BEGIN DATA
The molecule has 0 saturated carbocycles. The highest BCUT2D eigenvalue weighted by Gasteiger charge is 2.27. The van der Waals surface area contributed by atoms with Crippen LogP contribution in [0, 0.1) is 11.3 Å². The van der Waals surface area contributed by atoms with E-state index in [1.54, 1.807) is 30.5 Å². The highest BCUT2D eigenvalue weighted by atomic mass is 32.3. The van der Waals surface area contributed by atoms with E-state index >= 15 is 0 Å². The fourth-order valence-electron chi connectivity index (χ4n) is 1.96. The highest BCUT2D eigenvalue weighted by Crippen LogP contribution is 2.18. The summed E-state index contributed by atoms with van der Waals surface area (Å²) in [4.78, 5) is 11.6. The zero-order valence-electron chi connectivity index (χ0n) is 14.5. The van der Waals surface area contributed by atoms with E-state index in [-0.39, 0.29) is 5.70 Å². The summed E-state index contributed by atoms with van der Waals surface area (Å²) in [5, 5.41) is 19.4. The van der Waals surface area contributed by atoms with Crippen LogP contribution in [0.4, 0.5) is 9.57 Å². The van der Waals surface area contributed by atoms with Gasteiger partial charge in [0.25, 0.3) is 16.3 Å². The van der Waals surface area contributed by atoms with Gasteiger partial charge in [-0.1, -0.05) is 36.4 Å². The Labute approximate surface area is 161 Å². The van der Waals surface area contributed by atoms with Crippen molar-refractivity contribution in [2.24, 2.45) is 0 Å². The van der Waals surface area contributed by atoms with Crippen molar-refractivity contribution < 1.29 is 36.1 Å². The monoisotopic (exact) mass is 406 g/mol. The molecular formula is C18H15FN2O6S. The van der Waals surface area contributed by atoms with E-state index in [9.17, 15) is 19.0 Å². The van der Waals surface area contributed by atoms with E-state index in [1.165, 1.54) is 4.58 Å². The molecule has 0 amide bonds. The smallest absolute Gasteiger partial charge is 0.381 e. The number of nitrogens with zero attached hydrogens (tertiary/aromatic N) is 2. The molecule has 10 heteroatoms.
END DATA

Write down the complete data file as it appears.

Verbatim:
The molecule has 0 saturated carbocycles. The highest BCUT2D eigenvalue weighted by Gasteiger charge is 2.27. The van der Waals surface area contributed by atoms with Crippen LogP contribution in [0, 0.1) is 11.3 Å². The van der Waals surface area contributed by atoms with E-state index in [1.54, 1.807) is 30.5 Å². The highest BCUT2D eigenvalue weighted by atomic mass is 32.3. The van der Waals surface area contributed by atoms with E-state index >= 15 is 0 Å². The fourth-order valence-electron chi connectivity index (χ4n) is 1.96. The highest BCUT2D eigenvalue weighted by Crippen LogP contribution is 2.18. The summed E-state index contributed by atoms with van der Waals surface area (Å²) in [4.78, 5) is 11.6. The zero-order valence-electron chi connectivity index (χ0n) is 14.5. The van der Waals surface area contributed by atoms with E-state index in [-0.39, 0.29) is 5.70 Å². The summed E-state index contributed by atoms with van der Waals surface area (Å²) in [5, 5.41) is 19.4. The van der Waals surface area contributed by atoms with Crippen LogP contribution in [0.4, 0.5) is 9.57 Å². The van der Waals surface area contributed by atoms with Gasteiger partial charge in [0.25, 0.3) is 16.3 Å². The van der Waals surface area contributed by atoms with Gasteiger partial charge in [-0.1, -0.05) is 36.4 Å². The Labute approximate surface area is 161 Å². The van der Waals surface area contributed by atoms with Crippen molar-refractivity contribution in [2.24, 2.45) is 0 Å². The van der Waals surface area contributed by atoms with Crippen molar-refractivity contribution < 1.29 is 36.1 Å². The monoisotopic (exact) mass is 406 g/mol. The molecular formula is C18H15FN2O6S. The van der Waals surface area contributed by atoms with E-state index in [9.17, 15) is 19.0 Å². The van der Waals surface area contributed by atoms with E-state index in [1.165, 1.54) is 4.58 Å². The molecule has 0 amide bonds. The smallest absolute Gasteiger partial charge is 0.381 e. The number of nitrogens with zero attached hydrogens (tertiary/aromatic N) is 2. The molecule has 10 heteroatoms.